Absolute Measurement: Eliminating the Need for CMM Correlation Studies
So far, the vision inspection systems have been tethered to CMM correlation studies. We say no more!
Multi-camera inspection technology eliminates traditional in-line inspection challenges by introducing powerful machine vision and advanced photogrammetric algorithms.
Vision systems for in-line quality inspection have evolved significantly in the past decade, helping manufacturers to take a step forward from mechanical and tactile solutions such as CMMs, checking fixtures, and gauges. However, we have still been far away from fully digitizing and fundamentally changing in-line inspection – not to mention transforming quality management in a broader sense.
For example, as manufacturers, we still rely on sampling since 100% in-line inspection is feasible only for the most critical features. Similarly, we are still unable to have a granular, real-time view of our process capability – instead relying on statistical process control (SPC). Quality control and quality containment still require manual and physical processes as in the case of, for example, manual sorting activities. We are still far away from achieving the ideals of smart manufacturing such as zero-defect manufacturing, extensive operational flexibility, and immediate response times to quality incidents and change requests.
By introducing a fundamentally new technological approach in contrast to conventional vision inspection technologies, multi-camera inspection technology addresses these challenges by providing capabilities that have not been possible before, such as:
These capabilities together enable manufacturers to take a step into the future by, for example:
However, to fully grasp how multi-camera technology delivers its promises, we first need to take a look at the challenges conventional technologies face.
Photogrammetry – the science of conducting measurements on photographs – lies at the core of all vision inspection systems. Early attempts at using photogrammetry for vision inspection were concerned with simple problems such as focusing on a particular point of interest (i.e. an inspection point) and using the basic principles of photogrammetric triangulation to extract 3D coordinates and conduct measurements for that given point. While vision inspection systems have significantly evolved from their early versions, the fundamental technological approach hasn’t changed much from these early attempts.
Today, these systems – also called sensor systems – still mainly consist of a camera and an illumination source, most often a laser [Image 1]. As in earlier applications, they still need to inspect each inspection point one by one. This is done either by moving the sensor from one feature to another as in the case of robotic sensor systems (or robotic measurement systems, RMS) or by adding a fixed, dedicated sensor around a frame for each feature, as in fixed sensor systems.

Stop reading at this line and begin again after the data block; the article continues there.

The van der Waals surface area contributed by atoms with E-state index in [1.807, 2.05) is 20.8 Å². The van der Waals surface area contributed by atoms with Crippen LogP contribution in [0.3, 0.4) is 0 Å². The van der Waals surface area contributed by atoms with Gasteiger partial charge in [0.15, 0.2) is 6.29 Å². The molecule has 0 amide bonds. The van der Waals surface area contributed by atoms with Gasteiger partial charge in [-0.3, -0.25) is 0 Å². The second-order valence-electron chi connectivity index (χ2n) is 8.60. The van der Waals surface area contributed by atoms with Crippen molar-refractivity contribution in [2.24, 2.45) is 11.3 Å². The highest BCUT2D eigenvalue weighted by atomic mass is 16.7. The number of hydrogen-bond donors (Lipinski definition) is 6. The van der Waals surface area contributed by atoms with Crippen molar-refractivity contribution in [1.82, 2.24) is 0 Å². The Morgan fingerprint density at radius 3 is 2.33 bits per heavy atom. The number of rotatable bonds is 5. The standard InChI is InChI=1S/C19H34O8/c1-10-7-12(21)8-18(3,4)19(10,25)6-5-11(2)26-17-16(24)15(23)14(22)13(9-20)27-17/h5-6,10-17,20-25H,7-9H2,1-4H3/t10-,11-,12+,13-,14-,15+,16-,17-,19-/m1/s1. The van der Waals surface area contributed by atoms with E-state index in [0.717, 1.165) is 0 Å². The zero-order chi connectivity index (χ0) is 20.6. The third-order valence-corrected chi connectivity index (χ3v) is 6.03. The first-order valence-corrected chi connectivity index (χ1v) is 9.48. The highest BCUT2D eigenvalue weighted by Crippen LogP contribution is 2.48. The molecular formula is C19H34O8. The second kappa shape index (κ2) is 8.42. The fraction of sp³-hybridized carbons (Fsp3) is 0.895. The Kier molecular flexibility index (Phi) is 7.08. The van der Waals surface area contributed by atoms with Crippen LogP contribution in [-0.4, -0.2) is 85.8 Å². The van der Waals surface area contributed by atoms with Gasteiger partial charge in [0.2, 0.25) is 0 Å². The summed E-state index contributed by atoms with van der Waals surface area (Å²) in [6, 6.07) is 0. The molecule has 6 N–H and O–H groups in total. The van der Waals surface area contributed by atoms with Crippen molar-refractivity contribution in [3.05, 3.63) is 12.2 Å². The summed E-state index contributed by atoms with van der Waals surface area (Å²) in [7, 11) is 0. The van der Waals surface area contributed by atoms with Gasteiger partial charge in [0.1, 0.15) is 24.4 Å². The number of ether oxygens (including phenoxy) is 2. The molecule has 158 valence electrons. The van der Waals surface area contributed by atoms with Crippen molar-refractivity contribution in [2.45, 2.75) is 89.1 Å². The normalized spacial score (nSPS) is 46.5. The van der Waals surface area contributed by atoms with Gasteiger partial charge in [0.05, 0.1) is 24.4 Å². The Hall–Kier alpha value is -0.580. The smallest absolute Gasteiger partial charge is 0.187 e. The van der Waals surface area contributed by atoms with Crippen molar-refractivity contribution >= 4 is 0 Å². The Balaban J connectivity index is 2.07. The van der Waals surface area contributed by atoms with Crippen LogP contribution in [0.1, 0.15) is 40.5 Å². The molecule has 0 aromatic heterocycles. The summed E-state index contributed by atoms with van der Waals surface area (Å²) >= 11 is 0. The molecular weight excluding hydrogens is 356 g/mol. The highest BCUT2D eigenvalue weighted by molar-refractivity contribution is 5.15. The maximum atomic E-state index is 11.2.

However, relying on basic photogrammetric principles and conducting inspections one by one for each feature with a single sensor come with significant constraints such as:
Multi-camera inspection technology eliminates these challenges by fundamentally changing the underlying working principles through introducing powerful machine vision and advanced photogrammetric algorithms into the mix. While conventional technologies rely on observing single points one by one with a single sensor, multi-camera inspection technology observes the whole part within seconds and conducts all inspections fully digitally by treating the collected data as a product digital twin.
Multi-camera inspection is a “photography-based” inspection technology that captures photographic data from the whole part and treats the collected images as product digital twins. All inspections and measurements are then conducted directly on the digital images instead of triangulating each feature one by one on the physical part.
The technology typically consists of 30 to 90 digital cameras that are located around an inspection chamber [Image 2]. In some cases, there can even be more than 90 cameras. Each camera observes the whole part or large sections of it at once [Image 3].
Image 2: Multiple fixed cameras are placed around an enclosed inspection chamber
Image 3: Views of the same part from different cameras, each camera observing almost the whole part in this example for a cross car beam
Each observation provides views of multiple features at a time [Image 4]. Moreover, observations from different cameras provide multiple views of the same features [Image 5]. Altogether, the digital images aggregated from each camera provide a complete view of the whole part.
Image 4: Multiple features of the cross car beam is identified by the machine vision algorithms on a single image
Image 5: Multiple cameras observing the same features from different angles in this example from a front subframe